All Chelsea really wanted to do was keep a low profile and get to the end of the sh=chool year. Now she has to adjust to the idea that she'll soon have a stepmother.
That was definitely something she wasn't happy about, but Kate, her father's intended, decided to do a makeover on Chelsea. That is the thing that managed to win over Chelsea's acceptance of her. After all, Chelsea was now a hot number.
She had guys swarming after her like bees to honey. Sounds good, but every one of them turned out to be jerks. The one who wasn't a jerk wouldn't even give her the time of day.
Chelsea did make a girl friend whom she helped with a makeover. But things weren't all coming up roses. It took a surpries at a weekend camp to really turn things around.
Geek to hot stuff and back to geek. Chelsea just wants something in between.
Thank you, Melody Carlson. You always give us a good story.
"The Jerk Magnet" is a young adult Christian general fiction novel. Chelsea was complex and Janelle was engaging, but we only got to know a few characters very well. To me, it seemed like the story moved too fast to really make the desired impact.
Perhaps because the story was so short, the focus was almost solely on how boys (and girls) were reacting to Chelsea's appearance. The story didn't really talk about the other struggles of going to a new school or deal with the changes that having a step-mother would bring. So instead of being a story where a girl going through a lot of changes happens to attract jerks and decides that the new way she dresses and acts has something to do with it, it seemed like a story designed to teach girls that dressing and acting in a certain way will attract the wrong sort of guys. The story was still fun, though, and I liked how Chelsea became comfortable with who she was by the end.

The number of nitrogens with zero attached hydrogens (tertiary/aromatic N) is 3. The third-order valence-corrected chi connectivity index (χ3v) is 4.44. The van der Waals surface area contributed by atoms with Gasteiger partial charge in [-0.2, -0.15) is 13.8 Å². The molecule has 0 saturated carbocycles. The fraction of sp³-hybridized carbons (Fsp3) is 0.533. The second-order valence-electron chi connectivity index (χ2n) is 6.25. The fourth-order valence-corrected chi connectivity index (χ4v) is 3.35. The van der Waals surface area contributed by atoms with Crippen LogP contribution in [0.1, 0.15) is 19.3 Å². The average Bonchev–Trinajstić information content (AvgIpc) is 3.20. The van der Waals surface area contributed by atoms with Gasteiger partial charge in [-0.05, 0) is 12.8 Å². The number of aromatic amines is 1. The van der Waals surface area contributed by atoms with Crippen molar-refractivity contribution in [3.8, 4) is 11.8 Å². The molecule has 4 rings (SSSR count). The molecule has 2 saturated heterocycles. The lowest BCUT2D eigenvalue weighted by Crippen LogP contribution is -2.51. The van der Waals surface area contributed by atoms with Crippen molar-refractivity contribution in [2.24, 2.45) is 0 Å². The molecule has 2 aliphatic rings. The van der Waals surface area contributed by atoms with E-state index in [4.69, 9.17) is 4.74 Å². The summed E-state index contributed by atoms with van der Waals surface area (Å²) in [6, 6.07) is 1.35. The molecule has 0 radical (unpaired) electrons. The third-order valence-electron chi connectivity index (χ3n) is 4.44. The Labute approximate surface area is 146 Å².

There wasn't much of a Christian element beyond the prerequisite "comes to Christ" scene (which we're told about more than are shown) and the lesson at camp that God cares more about the inside of a person than their appearances, so Christians should care more about that, too. There was no sex and no bad language. Overall, I'd recommend this book to Christian teens since it does explore (in a fun way) an issue they struggle with and it was an enjoyable story.
I received this book as a review copy from the publisher.
I don't know what it is about Melody Carlson's YA books published by Revell that I love so much, but it probably has to do with the relevant, timely subject matter and how well she puts everything together in a story that anyone can relate to. If the rest of the series is half as enjoyable as this book was, then I'm reading them all. In fact, I read this story through in one sitting. I didn't bet out of the chair until I'd turned the last page. Not even to take a break. That's a great book if I don't want to put it down for any reason.
I loved the theme in this book about how people treat each other based on outward appearances and that all people, good-looking and unattractive alike, have feelings that shouldn't be messed with based on preconceived notions people may have about them. I discovered when I was a teenager that acting like myself and having a brain didn't attract boys. But ramp up the appearance a bit and play the ditsy blonde, and I couldn't get them to leave me alone.
I've been at fault myself for judging people based on their outward appearance even as an adult. I assumed once back in the 1990s that our new pastor's young wife (who was my age) had plenty of friends because she was pretty and nice, only to find out everyone else thought she had plenty of friends, too, and for the same reason. Come to find out she had NO friends. Everyone assumed wrong. We ended up becoming friends and bonded over the movie "Sense and Sensibility" with some other ladies at church who had also judged incorrectly and we got to know each other. I'm glad we did.
What I enjoyed most about this book was how it showed that beautiful people have emotional insecurities too. While everyone says they want to be that way, the truth is if guys only wanted to date you because you were beautiful, and no one wanted to commit to you because they felt you were too pretty, you'd see it's a pretty lonely life. And no one likes to be surrounded by catty, competitive women, even as adults. So this book was a great reminder that even Christians fall into that trap, though I can honestly say that at my church I feel like we all blend very well and befriend each other with no biases, I'm sure that's not always the case.
Regardless, we need to get to know each other on the inside first, and let that be the measuring stick we use to determine whether or not we want to get to know someone better or not. The Jerk Magnet did a great job at presented all sides and reminding the reader not to be shallow and judgmental, but to love each other as Christ loved us. And most of all, to give each other a chance. We're all flawed, but we're all loved by the same God.